On Sale: October 28, 2010
Featuring: Turnip Fitzhugh; Arabella Dempsey; Jane Austen
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Arabella Dempsey’s dear friend Jane Austen warned her against teaching. But Miss Climpson’s Select Seminary for Young Ladies seems the perfect place for Arabella to claim her independence while keeping an eye on her younger sisters nearby. Just before Christmas, she accepts a position at the quiet girls’ school in Bath, expecting to face nothing more exciting than conducting the annual Christmas recital. She hardly imagines coming face to face with French aristocrats and international spies…
Reginald “Turnip” Fitzhugh—often mistaken for the elusive spy known as the Pink Carnation—has blundered into danger before. But when he blunders into Miss Arabella Dempsey, it never occurs to him that she might be trouble. When Turnip and Arabella stumble upon a beautifully wrapped Christmas pudding with a cryptic message written in French, “Meet me at Farley Castle”, the unlikely vehicle for intrigue launches the pair on a Yuletide adventure that ranges from the Austens’ modest drawing room to the awe-inspiring estate of the Dukes of Dovedale, where the Dowager Duchess is hosting the most anticipated event of the year: an elaborate 12-day Christmas celebration. Will they find poinsettias or peril, dancing or danger? And is it possible that the fate of the British Empire rests in Arabella and Turnip’s hands, in the form of a festive Christmas pudding?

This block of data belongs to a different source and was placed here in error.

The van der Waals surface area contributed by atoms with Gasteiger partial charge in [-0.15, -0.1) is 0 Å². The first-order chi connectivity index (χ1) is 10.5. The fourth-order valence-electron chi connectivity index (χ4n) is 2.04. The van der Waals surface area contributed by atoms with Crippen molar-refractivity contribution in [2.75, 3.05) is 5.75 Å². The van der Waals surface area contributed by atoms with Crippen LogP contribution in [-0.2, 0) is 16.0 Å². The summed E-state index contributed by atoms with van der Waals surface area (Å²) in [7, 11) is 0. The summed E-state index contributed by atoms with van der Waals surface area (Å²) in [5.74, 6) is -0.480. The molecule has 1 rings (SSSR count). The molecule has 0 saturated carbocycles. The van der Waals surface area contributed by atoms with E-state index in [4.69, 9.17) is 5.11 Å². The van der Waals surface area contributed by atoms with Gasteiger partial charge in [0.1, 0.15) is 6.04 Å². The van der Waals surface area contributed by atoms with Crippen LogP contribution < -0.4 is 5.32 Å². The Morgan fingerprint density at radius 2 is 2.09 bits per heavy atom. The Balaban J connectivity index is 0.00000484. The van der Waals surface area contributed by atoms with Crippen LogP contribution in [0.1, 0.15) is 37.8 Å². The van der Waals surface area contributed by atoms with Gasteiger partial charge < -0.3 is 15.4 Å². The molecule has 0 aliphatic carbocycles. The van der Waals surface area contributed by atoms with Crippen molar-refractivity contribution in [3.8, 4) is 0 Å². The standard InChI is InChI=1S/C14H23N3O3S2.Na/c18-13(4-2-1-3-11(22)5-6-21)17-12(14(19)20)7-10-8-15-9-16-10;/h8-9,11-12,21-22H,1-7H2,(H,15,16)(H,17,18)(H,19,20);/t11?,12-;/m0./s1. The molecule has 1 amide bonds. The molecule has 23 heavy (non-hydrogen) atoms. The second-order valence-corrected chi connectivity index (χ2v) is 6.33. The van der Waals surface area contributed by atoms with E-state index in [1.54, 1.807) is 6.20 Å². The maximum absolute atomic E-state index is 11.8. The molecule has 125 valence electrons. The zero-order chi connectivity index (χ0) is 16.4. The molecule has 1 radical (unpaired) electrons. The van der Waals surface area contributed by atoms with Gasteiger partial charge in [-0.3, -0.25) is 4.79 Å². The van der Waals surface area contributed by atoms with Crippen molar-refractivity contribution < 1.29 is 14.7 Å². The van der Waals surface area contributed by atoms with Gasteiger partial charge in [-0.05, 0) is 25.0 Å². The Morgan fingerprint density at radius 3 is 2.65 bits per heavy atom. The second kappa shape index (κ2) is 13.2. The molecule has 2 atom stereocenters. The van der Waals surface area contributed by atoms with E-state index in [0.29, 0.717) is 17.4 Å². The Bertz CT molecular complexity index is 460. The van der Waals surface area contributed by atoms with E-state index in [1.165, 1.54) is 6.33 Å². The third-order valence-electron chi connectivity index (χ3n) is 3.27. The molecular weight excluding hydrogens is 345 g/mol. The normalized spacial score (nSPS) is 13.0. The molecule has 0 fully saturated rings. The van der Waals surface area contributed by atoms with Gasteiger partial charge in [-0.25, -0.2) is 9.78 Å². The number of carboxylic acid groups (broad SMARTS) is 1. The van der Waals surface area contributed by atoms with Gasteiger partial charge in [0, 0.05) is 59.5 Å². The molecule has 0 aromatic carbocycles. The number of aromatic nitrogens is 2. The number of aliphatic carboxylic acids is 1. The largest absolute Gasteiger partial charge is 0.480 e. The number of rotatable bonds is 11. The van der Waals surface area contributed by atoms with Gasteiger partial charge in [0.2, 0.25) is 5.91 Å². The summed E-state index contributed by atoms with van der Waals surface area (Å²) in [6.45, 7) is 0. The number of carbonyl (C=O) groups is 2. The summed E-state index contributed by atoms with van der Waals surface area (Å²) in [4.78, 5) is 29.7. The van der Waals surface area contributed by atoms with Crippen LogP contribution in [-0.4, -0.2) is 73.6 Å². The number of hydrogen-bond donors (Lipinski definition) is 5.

“I am for teaching,” announced Miss Arabella Dempsey.
Her grand pronouncement fell decidedly flat. It was hard to make grand pronouncements while struggling uphill on a steep road against a stiff wind, and even harder when the wind chose that moment to thrust your bonnet ribbons between your teeth. Arabella tasted wet satin and old dye.
“For what?” asked Miss Jane Austen, swiping at her own bonnet ribbons as the wind blew them into her face.
So much for grand pronouncements. “I intend to apply for a position at Miss Climpson’s Select Seminary for Young Ladies. There’s a position open for a junior instructress.” There. It was out. Short, simple, to the point.